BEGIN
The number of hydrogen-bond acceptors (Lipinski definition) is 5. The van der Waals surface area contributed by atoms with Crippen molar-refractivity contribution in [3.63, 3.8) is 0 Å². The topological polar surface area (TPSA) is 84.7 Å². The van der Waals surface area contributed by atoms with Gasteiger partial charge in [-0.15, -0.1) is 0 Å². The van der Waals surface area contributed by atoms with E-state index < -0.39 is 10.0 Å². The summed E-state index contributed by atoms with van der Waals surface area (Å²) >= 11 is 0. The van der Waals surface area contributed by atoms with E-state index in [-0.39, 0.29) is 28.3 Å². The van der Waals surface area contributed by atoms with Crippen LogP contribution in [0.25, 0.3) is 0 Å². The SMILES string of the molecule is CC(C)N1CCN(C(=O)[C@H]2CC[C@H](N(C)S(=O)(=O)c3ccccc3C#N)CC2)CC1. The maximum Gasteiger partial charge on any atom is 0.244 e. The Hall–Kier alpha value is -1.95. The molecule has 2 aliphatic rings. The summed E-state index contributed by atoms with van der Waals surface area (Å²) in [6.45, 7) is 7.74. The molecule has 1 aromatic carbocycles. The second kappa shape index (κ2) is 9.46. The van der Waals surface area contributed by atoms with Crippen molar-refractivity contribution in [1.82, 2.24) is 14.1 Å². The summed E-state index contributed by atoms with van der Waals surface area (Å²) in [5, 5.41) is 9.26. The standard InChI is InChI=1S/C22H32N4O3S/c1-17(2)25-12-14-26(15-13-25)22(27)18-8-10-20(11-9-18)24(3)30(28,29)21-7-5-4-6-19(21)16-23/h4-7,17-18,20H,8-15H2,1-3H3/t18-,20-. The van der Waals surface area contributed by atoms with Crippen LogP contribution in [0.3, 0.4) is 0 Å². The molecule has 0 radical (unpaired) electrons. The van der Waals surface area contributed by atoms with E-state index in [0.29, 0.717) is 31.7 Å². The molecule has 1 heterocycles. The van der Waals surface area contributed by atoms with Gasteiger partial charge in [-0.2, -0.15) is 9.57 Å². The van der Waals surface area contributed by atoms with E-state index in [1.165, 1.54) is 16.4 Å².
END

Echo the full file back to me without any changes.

The number of hydrogen-bond acceptors (Lipinski definition) is 5. The van der Waals surface area contributed by atoms with Crippen molar-refractivity contribution in [3.63, 3.8) is 0 Å². The topological polar surface area (TPSA) is 84.7 Å². The van der Waals surface area contributed by atoms with Gasteiger partial charge in [-0.15, -0.1) is 0 Å². The van der Waals surface area contributed by atoms with E-state index < -0.39 is 10.0 Å². The summed E-state index contributed by atoms with van der Waals surface area (Å²) >= 11 is 0. The van der Waals surface area contributed by atoms with E-state index in [-0.39, 0.29) is 28.3 Å². The van der Waals surface area contributed by atoms with Crippen LogP contribution in [0.25, 0.3) is 0 Å². The SMILES string of the molecule is CC(C)N1CCN(C(=O)[C@H]2CC[C@H](N(C)S(=O)(=O)c3ccccc3C#N)CC2)CC1. The maximum Gasteiger partial charge on any atom is 0.244 e. The Hall–Kier alpha value is -1.95. The molecule has 2 aliphatic rings. The summed E-state index contributed by atoms with van der Waals surface area (Å²) in [6.45, 7) is 7.74. The molecule has 1 aromatic carbocycles. The second kappa shape index (κ2) is 9.46. The van der Waals surface area contributed by atoms with Crippen molar-refractivity contribution in [1.82, 2.24) is 14.1 Å². The summed E-state index contributed by atoms with van der Waals surface area (Å²) in [5, 5.41) is 9.26. The standard InChI is InChI=1S/C22H32N4O3S/c1-17(2)25-12-14-26(15-13-25)22(27)18-8-10-20(11-9-18)24(3)30(28,29)21-7-5-4-6-19(21)16-23/h4-7,17-18,20H,8-15H2,1-3H3/t18-,20-. The van der Waals surface area contributed by atoms with Crippen LogP contribution in [0.3, 0.4) is 0 Å². The molecule has 0 radical (unpaired) electrons. The van der Waals surface area contributed by atoms with E-state index in [0.29, 0.717) is 31.7 Å². The molecule has 1 heterocycles. The van der Waals surface area contributed by atoms with Gasteiger partial charge in [-0.2, -0.15) is 9.57 Å². The van der Waals surface area contributed by atoms with E-state index in [1.165, 1.54) is 16.4 Å².